The TA loss accounted for about 30% (6.52 mg CGE/g) after 4 months and for about 65% (3.29 mg CGE/g) after 5 months. This significant loss in TA may explain the variation of color previously reported. A significant correlation (R = 0.9449, p ≤ 0.001) was observed between the TP and the TA content, and this underlines that anthocyanins make up most of the TP present in sour cherries.
Finally, the total flavonoid content showed a slight increase with HPP processing (1.75 mg QE/g) as compared to the control sample (1.32 mg QE/g), and a further increase during refrigerated storage by a maximum 30% after 3 months, followed by a slight decrease. Our results agree with the literature, confirming that HPP does not influence the total phytochemical content, which in fact can undergo significant changes during long storage. Compared to thermal treatments, HPP allows the preservation of the phytochemical content; in particular, a minimal effect on anthocyanin content has been reported [7]. Since anthocyanins are quite unstable, their content can be affected by high processing and storage temperatures. Ademović et al. [16] evaluated the influence of other processing techniques such as freeze-drying, vacuum concentration, and concentration on the bioactive content of sour cherries: fresh sour cherries possessed a high content in polyphenols, flavonoids, and anthocyanins with values of 179.5, 37.5, and 82.2 mg/100 g, respectively. All processing techniques tested, except concentration, preserved the contents in polyphenols and flavonoids, while all processing techniques significantly influenced the anthocyanin content, also reporting values 4.6 times lower than the fresh fruit. This result differs significantly from the present results, which show that HPP preserves all bioactives, including anthocyanins which are partially lost with other stabilization techniques.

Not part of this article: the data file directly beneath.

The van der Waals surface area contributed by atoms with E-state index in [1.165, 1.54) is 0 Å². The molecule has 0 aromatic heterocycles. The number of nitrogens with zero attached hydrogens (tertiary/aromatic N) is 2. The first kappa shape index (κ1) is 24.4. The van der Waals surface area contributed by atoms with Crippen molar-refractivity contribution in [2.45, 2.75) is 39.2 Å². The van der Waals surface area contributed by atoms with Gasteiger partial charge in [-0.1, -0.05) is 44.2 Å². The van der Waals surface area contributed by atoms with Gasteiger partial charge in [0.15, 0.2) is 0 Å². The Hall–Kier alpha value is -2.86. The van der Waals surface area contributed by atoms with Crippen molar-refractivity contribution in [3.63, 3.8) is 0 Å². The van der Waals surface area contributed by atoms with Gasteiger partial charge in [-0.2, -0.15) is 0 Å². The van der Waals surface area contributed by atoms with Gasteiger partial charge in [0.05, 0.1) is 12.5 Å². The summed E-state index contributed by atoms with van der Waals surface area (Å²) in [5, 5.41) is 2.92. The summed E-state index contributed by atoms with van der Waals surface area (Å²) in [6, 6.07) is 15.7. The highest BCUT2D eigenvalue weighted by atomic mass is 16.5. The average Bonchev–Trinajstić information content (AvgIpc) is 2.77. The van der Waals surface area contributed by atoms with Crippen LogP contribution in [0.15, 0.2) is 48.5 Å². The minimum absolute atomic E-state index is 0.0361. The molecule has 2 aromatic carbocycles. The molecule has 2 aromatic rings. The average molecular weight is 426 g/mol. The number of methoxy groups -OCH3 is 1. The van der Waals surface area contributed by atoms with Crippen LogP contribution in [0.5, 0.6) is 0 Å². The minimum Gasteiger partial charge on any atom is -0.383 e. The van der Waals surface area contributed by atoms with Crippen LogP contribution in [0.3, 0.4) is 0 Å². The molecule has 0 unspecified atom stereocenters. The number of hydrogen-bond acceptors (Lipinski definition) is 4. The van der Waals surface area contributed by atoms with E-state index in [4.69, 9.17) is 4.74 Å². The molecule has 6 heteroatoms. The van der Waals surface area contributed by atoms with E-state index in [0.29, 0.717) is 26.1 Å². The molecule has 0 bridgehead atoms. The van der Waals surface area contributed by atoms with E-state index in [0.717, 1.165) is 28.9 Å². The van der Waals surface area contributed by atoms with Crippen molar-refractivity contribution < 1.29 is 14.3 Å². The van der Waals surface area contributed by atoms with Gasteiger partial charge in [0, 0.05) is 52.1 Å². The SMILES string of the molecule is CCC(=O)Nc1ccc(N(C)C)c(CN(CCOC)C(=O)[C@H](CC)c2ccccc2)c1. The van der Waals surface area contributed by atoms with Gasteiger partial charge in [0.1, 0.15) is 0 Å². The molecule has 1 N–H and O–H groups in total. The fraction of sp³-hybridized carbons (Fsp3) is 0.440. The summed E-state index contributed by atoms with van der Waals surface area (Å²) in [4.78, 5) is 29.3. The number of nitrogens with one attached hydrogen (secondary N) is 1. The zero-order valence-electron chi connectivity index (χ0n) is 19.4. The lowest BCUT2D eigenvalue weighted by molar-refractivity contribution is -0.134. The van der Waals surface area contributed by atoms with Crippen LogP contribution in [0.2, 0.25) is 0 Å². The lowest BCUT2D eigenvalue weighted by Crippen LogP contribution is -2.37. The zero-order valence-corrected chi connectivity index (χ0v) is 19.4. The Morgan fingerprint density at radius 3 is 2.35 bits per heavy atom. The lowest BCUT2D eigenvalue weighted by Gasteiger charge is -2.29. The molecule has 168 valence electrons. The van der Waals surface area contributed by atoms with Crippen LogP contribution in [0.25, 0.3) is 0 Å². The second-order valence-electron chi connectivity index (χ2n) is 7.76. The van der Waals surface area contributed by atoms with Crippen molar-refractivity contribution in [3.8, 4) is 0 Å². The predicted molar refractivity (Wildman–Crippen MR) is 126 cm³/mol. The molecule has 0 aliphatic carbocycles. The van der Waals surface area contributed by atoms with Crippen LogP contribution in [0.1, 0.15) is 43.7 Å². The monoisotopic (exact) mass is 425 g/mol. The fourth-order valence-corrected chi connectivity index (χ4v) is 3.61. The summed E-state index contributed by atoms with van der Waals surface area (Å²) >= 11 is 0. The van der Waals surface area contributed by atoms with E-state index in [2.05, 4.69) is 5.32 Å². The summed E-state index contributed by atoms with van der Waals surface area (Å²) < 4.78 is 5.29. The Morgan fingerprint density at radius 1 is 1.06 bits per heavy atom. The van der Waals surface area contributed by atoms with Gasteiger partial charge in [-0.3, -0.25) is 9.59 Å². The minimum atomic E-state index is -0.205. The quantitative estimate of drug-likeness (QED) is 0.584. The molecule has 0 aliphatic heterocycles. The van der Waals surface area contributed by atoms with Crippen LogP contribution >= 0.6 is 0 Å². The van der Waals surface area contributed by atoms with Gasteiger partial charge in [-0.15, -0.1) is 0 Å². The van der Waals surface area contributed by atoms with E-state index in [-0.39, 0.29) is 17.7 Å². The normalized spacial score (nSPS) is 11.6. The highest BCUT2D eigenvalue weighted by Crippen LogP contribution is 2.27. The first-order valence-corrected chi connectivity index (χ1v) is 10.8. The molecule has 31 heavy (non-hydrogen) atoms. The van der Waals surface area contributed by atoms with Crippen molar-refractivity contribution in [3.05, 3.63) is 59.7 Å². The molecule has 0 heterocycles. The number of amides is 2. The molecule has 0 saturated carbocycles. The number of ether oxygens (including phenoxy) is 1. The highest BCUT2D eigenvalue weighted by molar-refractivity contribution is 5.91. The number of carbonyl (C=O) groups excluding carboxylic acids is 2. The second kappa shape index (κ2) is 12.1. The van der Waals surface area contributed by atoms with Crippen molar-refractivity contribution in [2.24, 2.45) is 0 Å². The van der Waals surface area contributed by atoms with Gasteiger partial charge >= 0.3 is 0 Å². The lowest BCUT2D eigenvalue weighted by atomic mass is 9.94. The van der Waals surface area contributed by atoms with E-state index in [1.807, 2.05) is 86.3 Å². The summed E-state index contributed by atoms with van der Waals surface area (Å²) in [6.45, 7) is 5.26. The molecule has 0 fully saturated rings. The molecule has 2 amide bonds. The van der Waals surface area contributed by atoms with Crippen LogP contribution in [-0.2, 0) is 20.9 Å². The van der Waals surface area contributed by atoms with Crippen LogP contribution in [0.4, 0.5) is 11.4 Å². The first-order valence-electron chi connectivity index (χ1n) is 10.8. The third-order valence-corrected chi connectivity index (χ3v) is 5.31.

3.4. Radical Scavenging Activity

In the present study, the radical scavenging activity of sour cherries was evaluated by the ABTS and the DPPH tests. Both assays are rapid, simple, and versatile for both lipophilic and hydrophilic antioxidant constituents, because they are compatible with non-polar and polar organic solvents [46]. The results of the radical scavenging activity of untreated and HPP-treated sour cherries have been expressed as % of inhibition (Figure 3).
The antioxidant capacity, measured by the capacity of a solution (sour cherry extracts) to directly react with radicals (ABTS or DPPH radicals), determining the reduction in absorbance, was not affected by HPP; in the ABTS test, the initial inhibition of the pressurized samples (92.95%) was similar to that of unprocessed fruits, while it decreased significantly throughout refrigerated storage, showing a progressive loss of antioxidant potential of the extracts (60.66% after 5 months). Similarly, the DPPH test showed no significant change of the antioxidant activity of sour cherries with HPP processing (92.42% and 92.07% for unprocessed and HPP-treated fruits, respectively) and a significant loss during refrigerated storage, accounting for nearly a 1.7-fold reduction in antioxidant activity after 5 months. The literature lacks studies on the antioxidant activity of sour cherries treated with HPP and, to the best of our knowledge, this is the first report on the radical scavenging capacities of HPP-treated sour cherries. Okur et al. [47] evaluated the total antioxidant activity of sour cherry pomace treated with different novel technologies (HPP, microwave-assisted extraction, and ultrasonic-assisted extraction). The use of HPP indicated a high antioxidant activity with 84.33% inhibition against DPPH radical; similar results were obtained with use of ultrasonic-assisted extraction (85.77%) and microwave-assisted extraction (89.9%). Ademović et al. [16] investigated the influence of other processing techniques (freeze-drying, vacuum concentration, and concentration) on the contents of bioactive compounds and on the antioxidant capacity of sour cherries. The highest antioxidant activity was attributed to fresh cherries with an IC50 value of 17.98 mg/mL in the DPPH test. Only one sample that presented less capacity to neutralize the DPPH radical was attributed to a cherry concentrate with an IC50 value of 64.32 mg/mL; instead, other samples tested presented IC50 values within the range 22.42–35.4 mg/mL.

4. Conclusions